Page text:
Gene editing has allowed researchers at the Chinese Academy of Sciences to reproduce mice with two sets of same-sex parents, one bi-maternal and the other bi-paternal.
In a study published by the Cell Stem Cell journal, the researchers have announced that the offspring of the bi-maternal parents are healthy, and have even gone on to have pups of their own. However, the ‘two-dads’ mice have not fared so well, and have died within days of their birth. This is the first time in history scientists have achieved same-sex reproduction.
Mammals can only reproduce through sexual reproduction, but the same rule does not apply to the rest of the animal kingdom. Certain fish, reptiles, and amphibians can reproduce through a process known as parthenogenesis.
The purpose of this project was to figure out which rules of reproduction needed to be broken to enable same-sex reproduction.
In the double mum’s case, the researchers took an egg from one mouse and a type of cell known as a haploid embryonic stem cell from another. They then used gene editing to delete three sets of genetic instructions to make them compatible with one another.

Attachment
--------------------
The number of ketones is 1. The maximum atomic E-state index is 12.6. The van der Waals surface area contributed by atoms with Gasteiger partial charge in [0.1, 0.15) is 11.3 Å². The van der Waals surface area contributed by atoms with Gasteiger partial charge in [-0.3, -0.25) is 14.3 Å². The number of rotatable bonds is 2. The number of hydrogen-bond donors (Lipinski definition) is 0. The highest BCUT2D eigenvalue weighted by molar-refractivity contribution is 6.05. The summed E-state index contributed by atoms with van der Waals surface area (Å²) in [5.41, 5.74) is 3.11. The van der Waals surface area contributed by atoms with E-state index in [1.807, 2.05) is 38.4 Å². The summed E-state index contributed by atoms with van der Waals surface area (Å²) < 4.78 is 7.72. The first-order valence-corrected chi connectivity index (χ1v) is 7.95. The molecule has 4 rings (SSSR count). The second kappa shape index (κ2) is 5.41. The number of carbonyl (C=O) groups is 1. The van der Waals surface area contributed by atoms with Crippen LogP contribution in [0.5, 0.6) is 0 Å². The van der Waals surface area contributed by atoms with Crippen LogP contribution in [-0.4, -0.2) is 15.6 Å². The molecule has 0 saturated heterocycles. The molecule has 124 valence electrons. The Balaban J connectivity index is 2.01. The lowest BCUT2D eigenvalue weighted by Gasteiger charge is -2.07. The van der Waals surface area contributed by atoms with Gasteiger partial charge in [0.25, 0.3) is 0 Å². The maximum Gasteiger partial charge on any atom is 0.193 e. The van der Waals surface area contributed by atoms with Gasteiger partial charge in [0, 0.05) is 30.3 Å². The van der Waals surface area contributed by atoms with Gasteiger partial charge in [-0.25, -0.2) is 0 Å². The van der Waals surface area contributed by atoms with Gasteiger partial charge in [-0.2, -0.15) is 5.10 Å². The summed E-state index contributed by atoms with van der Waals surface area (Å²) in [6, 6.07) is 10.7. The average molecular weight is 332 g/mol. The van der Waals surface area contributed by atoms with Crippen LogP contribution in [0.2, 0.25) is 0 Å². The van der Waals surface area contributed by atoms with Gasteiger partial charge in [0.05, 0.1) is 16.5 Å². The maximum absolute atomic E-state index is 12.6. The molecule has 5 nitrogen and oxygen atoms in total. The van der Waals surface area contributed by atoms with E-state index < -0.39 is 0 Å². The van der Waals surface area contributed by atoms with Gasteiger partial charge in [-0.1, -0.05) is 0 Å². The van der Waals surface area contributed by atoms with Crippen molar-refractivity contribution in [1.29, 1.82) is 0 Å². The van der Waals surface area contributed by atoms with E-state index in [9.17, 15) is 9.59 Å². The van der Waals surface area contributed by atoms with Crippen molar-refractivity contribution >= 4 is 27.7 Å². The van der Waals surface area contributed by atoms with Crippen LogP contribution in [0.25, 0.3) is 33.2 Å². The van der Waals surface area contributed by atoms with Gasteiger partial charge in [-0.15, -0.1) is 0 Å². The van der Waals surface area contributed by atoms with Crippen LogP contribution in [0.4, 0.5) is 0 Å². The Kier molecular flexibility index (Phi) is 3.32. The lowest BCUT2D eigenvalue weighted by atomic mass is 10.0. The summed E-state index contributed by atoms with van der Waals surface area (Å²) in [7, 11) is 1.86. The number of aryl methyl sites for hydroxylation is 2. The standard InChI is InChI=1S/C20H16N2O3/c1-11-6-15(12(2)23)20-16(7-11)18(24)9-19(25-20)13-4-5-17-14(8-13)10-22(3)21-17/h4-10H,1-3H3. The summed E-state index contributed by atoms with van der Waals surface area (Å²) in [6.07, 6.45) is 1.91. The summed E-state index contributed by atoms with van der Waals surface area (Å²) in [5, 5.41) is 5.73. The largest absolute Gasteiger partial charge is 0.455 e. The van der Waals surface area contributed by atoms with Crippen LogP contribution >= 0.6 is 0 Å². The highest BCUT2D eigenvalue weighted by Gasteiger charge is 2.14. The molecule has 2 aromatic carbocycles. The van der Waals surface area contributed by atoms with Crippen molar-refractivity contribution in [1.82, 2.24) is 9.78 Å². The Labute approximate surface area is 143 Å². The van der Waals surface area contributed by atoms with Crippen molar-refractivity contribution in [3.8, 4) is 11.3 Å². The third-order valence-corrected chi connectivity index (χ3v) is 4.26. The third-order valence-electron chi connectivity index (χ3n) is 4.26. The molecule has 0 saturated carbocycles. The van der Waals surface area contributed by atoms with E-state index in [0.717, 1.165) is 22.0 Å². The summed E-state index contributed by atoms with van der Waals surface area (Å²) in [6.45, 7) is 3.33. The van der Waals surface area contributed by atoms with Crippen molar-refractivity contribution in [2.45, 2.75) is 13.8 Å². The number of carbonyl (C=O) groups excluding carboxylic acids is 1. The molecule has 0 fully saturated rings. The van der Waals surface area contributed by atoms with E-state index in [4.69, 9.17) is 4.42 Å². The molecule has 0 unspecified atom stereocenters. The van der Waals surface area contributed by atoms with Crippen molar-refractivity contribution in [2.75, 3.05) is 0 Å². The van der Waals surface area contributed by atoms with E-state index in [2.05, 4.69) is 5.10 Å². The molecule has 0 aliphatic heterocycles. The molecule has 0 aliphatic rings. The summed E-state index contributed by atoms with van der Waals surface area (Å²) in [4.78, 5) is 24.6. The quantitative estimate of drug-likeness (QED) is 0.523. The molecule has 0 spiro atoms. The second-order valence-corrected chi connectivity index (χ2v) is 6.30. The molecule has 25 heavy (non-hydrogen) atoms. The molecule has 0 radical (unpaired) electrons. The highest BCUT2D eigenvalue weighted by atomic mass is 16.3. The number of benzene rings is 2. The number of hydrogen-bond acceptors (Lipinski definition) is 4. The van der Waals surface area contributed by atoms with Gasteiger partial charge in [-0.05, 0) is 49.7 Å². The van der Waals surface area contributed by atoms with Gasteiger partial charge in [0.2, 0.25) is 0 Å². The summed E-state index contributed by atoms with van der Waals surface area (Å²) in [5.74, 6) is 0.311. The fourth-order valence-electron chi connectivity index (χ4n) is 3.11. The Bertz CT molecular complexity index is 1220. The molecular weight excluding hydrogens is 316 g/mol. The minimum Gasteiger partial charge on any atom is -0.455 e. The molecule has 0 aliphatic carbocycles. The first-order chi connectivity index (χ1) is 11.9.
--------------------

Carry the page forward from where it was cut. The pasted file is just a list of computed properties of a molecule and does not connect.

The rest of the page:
However, things were more complicated on the bi-paternal front.
To make bi-paternal reproduction possible, the researchers had to use a sperm, a male haploid embryonic stem cell, an egg that had all of its own genetic information removed and delete seven sets of genetic instructions.
The study suggests that the reason mammalian reproduction requires a male and female is that DNA behaves differently depending on which gender it came from. Consequently, without a set of male and female DNA, in utero development can be highly problematic. This is due to genomic imprinting, a process that imprints DNA in sperm and eggs with ‘stamps’ that alters how they function.
The parts of DNA carrying these stamps are the ones scientists had to delete in order to make the birth of the baby mice viable.